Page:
Pediatric Weight Management

Traffic Light Diet or Similar Approaches (2006)

The Traffic Light Diet (sometimes called the Stop Light Diet) was developed by Leonard H. Epstein and colleagues for use in their family-based childhood overweight research. This group of scholars has been responsible for a large portion of the best research on childhood overweight for over the past two decades. Perhaps because of the ground-breaking nature of their research, the Traffic Light Diet has become broadly recognized and in some cases copied.
  • Intervention
    What is the evidence to support using the Traffic Light Diet as a way of managing energy and food intake in children?
    • Conclusion

      The Traffic Light Diet is an effective component of a clinically supervised, multi-component childhood weight-management intervention program.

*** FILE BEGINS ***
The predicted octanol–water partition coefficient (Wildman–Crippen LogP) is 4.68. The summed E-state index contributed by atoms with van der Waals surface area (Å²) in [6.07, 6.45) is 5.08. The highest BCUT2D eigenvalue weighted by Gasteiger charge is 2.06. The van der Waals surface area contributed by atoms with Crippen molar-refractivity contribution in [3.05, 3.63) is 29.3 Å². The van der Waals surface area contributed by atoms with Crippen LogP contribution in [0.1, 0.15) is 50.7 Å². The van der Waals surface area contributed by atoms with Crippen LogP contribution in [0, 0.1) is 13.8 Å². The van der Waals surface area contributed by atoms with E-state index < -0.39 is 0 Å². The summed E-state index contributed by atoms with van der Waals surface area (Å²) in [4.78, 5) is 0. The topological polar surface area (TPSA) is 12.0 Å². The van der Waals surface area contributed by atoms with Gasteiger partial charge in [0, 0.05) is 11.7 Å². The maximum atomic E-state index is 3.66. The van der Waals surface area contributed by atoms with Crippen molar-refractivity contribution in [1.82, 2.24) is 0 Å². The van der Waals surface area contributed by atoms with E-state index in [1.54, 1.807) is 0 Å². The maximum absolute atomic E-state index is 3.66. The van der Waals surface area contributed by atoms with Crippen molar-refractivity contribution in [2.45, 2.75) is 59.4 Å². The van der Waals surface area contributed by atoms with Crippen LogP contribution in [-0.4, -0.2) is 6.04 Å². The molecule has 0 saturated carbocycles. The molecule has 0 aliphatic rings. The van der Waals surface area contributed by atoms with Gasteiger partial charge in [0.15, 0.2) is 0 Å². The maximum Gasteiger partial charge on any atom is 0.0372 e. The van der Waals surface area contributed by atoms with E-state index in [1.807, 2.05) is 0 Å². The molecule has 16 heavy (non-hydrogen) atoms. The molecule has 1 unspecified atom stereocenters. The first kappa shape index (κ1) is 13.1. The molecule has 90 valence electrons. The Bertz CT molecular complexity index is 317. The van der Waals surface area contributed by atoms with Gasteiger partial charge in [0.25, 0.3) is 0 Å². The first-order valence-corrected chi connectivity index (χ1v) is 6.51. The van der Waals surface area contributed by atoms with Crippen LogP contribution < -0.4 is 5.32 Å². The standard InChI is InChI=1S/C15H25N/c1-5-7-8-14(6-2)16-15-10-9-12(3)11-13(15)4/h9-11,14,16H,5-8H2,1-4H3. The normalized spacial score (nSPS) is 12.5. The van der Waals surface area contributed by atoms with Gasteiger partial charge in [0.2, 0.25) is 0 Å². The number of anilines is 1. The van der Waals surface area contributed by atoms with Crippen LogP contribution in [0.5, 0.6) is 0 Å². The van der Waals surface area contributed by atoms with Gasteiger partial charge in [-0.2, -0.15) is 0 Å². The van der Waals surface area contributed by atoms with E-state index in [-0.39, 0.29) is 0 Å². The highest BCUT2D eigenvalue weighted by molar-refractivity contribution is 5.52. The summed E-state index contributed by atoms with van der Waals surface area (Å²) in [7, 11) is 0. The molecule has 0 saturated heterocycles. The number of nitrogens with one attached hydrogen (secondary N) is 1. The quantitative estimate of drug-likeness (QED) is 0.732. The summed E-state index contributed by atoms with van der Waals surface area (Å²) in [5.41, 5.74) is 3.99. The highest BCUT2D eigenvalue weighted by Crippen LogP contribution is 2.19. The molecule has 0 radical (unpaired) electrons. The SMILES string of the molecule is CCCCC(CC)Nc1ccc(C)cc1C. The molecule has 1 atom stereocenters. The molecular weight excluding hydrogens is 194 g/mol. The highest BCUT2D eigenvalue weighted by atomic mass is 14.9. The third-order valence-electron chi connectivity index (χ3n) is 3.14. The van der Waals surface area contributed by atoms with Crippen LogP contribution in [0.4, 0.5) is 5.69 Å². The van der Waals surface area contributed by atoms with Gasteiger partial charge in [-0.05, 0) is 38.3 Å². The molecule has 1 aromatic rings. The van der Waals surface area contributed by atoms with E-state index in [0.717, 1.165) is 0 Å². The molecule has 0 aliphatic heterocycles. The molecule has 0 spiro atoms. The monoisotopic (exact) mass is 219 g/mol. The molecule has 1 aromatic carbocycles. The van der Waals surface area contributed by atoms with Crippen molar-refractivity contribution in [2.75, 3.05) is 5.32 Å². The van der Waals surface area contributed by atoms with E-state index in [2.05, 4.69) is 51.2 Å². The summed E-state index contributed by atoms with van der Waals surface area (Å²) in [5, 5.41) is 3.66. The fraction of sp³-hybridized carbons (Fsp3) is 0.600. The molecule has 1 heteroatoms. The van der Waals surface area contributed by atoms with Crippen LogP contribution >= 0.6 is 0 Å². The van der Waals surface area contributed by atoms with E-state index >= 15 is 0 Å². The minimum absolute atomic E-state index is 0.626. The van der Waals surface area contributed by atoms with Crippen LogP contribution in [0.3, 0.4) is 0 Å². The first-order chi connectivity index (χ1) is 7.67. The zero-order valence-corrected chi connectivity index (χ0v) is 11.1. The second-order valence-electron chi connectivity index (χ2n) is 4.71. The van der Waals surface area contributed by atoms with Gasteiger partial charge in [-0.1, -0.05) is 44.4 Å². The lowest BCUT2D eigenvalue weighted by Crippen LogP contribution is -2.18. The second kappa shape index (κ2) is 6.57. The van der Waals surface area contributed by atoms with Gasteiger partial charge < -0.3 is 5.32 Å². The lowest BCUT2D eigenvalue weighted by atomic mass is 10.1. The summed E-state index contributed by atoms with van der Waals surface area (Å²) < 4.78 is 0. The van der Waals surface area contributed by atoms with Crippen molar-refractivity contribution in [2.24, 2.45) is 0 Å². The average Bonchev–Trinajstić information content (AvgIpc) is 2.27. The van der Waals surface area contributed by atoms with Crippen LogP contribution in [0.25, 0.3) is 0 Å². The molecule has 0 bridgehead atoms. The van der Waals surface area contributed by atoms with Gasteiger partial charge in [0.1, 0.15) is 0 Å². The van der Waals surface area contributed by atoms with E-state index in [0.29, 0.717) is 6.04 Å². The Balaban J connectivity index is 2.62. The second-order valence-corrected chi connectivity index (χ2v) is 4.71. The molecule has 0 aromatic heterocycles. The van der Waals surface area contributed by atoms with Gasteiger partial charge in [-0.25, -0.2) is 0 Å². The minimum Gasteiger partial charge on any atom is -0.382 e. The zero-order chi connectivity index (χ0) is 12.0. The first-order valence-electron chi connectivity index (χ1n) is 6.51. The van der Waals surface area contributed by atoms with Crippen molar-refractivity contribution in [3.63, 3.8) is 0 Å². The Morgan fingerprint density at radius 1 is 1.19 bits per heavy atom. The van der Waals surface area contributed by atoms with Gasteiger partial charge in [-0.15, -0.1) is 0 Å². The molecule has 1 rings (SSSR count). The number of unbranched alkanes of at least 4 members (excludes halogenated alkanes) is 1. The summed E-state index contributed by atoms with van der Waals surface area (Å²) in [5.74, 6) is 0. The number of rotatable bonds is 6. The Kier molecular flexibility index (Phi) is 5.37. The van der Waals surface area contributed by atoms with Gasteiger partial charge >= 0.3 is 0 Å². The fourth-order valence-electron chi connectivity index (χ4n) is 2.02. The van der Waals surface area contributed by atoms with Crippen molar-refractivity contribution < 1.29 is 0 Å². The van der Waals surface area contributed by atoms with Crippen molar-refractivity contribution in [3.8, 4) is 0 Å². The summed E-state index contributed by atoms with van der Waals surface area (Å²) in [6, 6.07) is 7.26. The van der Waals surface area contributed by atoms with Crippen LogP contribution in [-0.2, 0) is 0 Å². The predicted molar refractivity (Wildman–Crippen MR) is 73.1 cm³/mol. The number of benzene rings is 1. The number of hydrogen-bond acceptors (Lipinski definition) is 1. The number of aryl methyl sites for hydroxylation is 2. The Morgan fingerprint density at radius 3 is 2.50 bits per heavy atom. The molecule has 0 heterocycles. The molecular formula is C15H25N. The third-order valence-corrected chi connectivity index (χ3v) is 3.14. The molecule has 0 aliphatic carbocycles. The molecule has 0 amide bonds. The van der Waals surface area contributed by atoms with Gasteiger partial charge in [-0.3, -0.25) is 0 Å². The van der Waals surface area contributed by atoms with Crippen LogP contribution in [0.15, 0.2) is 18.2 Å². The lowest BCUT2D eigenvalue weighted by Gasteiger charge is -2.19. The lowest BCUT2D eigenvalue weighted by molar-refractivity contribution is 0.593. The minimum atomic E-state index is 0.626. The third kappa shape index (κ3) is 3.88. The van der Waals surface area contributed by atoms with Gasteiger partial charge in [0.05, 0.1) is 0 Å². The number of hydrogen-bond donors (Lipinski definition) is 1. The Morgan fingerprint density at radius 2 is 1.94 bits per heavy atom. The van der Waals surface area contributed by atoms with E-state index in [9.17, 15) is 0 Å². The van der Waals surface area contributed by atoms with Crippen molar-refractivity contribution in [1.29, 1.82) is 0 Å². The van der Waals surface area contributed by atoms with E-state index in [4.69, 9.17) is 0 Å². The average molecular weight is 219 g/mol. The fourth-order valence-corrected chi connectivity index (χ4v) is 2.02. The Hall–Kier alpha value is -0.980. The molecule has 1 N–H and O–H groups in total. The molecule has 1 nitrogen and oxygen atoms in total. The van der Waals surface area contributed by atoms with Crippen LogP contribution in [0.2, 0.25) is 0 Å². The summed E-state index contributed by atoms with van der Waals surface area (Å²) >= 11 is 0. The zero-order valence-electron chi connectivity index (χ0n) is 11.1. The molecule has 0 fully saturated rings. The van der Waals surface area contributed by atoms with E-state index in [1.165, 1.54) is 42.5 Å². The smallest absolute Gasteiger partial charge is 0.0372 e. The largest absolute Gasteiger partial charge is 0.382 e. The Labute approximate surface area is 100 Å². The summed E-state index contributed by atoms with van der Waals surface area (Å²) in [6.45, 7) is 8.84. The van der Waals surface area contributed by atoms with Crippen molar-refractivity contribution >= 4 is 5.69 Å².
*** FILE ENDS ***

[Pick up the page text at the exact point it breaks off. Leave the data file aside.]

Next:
• Grade: I
      • Grade I means there is Good/Strong evidence supporting the statement;
      • Grade II is Fair;
      • Grade III is Limited/Weak;
      • Grade IV is Expert Opinion Only;
      • Grade V is Not Assignable.
      • High (A) means we are very confident that the true effect lies close to that of the estimate of the effect;
      • Moderate (B) means we are moderately confident in the effect estimate;
      • Low (C) means our confidence in the effect estimate is limited;
      • Very Low (D) means we have very little confidence in the effect estimate.
      • Ungraded means a grade is not assignable.
    • Search Plan and Results: Diet Therapy: Traffic Light Diet 2005